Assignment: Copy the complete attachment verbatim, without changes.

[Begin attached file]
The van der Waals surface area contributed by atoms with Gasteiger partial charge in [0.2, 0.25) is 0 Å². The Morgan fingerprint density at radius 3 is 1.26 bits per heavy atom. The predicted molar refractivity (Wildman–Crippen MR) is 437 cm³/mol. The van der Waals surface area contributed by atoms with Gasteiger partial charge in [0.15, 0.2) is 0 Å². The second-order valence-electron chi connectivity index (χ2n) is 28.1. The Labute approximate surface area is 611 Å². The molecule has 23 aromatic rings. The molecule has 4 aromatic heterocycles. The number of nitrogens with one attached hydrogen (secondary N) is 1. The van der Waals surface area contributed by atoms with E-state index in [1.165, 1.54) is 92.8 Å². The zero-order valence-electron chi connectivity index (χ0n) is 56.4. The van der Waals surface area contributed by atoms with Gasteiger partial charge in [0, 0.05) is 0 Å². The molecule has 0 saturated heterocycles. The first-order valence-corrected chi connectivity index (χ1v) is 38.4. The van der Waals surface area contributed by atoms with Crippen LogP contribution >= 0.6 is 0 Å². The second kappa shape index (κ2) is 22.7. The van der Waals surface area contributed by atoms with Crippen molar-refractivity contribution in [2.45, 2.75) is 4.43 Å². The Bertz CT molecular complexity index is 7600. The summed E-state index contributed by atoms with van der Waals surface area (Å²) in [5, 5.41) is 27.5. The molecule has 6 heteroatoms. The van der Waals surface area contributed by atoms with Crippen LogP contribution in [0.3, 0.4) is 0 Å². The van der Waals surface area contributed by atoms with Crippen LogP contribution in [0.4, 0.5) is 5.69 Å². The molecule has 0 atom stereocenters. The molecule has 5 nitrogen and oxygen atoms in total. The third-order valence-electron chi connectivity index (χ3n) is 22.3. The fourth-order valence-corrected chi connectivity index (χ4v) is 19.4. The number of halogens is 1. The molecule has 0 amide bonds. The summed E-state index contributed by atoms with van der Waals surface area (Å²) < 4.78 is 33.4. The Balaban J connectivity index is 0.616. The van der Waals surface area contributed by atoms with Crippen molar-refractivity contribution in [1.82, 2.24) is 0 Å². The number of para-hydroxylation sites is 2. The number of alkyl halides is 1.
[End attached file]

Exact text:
The van der Waals surface area contributed by atoms with Gasteiger partial charge in [0.2, 0.25) is 0 Å². The Morgan fingerprint density at radius 3 is 1.26 bits per heavy atom. The predicted molar refractivity (Wildman–Crippen MR) is 437 cm³/mol. The van der Waals surface area contributed by atoms with Gasteiger partial charge in [0.15, 0.2) is 0 Å². The second-order valence-electron chi connectivity index (χ2n) is 28.1. The Labute approximate surface area is 611 Å². The molecule has 23 aromatic rings. The molecule has 4 aromatic heterocycles. The number of nitrogens with one attached hydrogen (secondary N) is 1. The van der Waals surface area contributed by atoms with E-state index in [1.165, 1.54) is 92.8 Å². The zero-order valence-electron chi connectivity index (χ0n) is 56.4. The van der Waals surface area contributed by atoms with Gasteiger partial charge in [0, 0.05) is 0 Å². The molecule has 0 saturated heterocycles. The first-order valence-corrected chi connectivity index (χ1v) is 38.4. The van der Waals surface area contributed by atoms with Crippen LogP contribution >= 0.6 is 0 Å². The second kappa shape index (κ2) is 22.7. The van der Waals surface area contributed by atoms with Crippen molar-refractivity contribution in [2.45, 2.75) is 4.43 Å². The Bertz CT molecular complexity index is 7600. The summed E-state index contributed by atoms with van der Waals surface area (Å²) in [5, 5.41) is 27.5. The molecule has 6 heteroatoms. The van der Waals surface area contributed by atoms with Crippen LogP contribution in [0.3, 0.4) is 0 Å². The van der Waals surface area contributed by atoms with Crippen LogP contribution in [0.4, 0.5) is 5.69 Å². The molecule has 0 atom stereocenters. The molecule has 5 nitrogen and oxygen atoms in total. The third-order valence-electron chi connectivity index (χ3n) is 22.3. The fourth-order valence-corrected chi connectivity index (χ4v) is 19.4. The number of halogens is 1. The molecule has 0 amide bonds. The summed E-state index contributed by atoms with van der Waals surface area (Å²) < 4.78 is 33.4. The Balaban J connectivity index is 0.616. The van der Waals surface area contributed by atoms with Crippen molar-refractivity contribution in [1.82, 2.24) is 0 Å². The number of para-hydroxylation sites is 2. The number of alkyl halides is 1.